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GSBS6040 Human Resource Management (Trimester 2 2019, Sydney)
PBL Exercise 1: Western Sydney Airport’s Recruitment Challenge(Weighting: 30%)
“How do we find the right person, at the right time, right place, and right cost?”
You are a newly appointed Human Resource manager for the Western Sydney Airport (WSA).
You report to the Chief People and Culture Officer (see this position in the organisational structure chart in the Appendix). One of the reasons you were appointed is your interest in recruitment! You like a challenge, and one of the more significant HR challenges for contemporary employers in a changing and competitive job market is the attraction of the right people for the job, at the right time, in the right place and at the right cost. This is particularly the case for WSA as a newly incorporated Government Business Enterprise (GBE), which is expected to directly and indirectly support about 28,000 jobs by 2031 (Department of Infrastructure, Transport, Cities and Regional Development 2019).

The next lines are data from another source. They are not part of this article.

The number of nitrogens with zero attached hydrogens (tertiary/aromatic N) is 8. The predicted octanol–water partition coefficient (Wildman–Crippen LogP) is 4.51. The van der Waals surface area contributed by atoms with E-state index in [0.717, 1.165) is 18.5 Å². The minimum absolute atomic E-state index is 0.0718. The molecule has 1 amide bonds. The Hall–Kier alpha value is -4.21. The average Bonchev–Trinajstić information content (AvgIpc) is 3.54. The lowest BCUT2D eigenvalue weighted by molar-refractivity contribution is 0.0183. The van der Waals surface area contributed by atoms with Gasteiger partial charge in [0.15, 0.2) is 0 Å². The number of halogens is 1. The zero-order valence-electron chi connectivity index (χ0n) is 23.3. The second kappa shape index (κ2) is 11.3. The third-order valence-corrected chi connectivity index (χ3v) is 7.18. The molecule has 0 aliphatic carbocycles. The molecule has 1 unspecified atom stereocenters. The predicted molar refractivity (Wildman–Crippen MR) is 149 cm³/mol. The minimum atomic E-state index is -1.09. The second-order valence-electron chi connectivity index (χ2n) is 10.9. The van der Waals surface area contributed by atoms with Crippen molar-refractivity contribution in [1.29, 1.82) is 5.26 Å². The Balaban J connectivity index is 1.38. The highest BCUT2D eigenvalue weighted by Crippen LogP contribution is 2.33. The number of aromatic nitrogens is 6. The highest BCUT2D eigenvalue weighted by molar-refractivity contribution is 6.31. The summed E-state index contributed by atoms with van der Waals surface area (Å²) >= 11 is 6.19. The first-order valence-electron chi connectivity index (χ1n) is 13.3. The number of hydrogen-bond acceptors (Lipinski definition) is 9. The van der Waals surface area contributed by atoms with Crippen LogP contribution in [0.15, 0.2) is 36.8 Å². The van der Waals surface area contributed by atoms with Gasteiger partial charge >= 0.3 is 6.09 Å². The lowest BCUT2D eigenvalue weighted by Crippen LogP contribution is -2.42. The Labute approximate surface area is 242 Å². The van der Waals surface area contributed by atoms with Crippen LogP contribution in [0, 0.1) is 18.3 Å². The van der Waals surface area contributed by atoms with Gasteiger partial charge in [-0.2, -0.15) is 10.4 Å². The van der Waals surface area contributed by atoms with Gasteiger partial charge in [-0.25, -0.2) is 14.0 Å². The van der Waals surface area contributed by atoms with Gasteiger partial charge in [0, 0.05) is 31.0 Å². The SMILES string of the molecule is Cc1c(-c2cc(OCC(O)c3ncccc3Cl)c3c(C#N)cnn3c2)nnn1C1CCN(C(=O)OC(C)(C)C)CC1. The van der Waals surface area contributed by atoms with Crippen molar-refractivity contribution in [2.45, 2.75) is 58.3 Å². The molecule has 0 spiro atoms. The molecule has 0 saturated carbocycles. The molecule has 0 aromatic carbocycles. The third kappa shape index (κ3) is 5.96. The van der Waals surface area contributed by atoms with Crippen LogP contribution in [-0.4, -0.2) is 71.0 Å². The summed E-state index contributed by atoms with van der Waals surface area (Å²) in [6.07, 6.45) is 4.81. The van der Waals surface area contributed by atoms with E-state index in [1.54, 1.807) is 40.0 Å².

Hello, Western Sydney International (Nancy-Bird Walton) AirportAfter decades of debate on the viability and location of another airport within the Sydney basin, Australian and NSW governments announced in April 2014 that Badgerys Creek would be the site for a new airport for Sydney. As highlighted in a joint study on aviation capacity in the Sydney region by an independent Steering Committee of Government in 2012, the current Sydney (Kingsford Smith) Airport is likely to reach its limit in capacity for new aviation services by 2035, and therefore a need to service demand with a new airport in the Sydney basin (see more in the WSA Annual Report 2018). Construction of Stage 1 of the Airport commenced from September 2018 and is expected to be operational by December 2026 (Australian Aviation 2019). In 2018, WSA Co launched its new corporate identity as Western Sydney Airport, which was formally named in 2019 Western Sydney International (Nancy-Bird Walton) Airport in recognising Australia’s greatest female aviation pioneer (McNab 2019).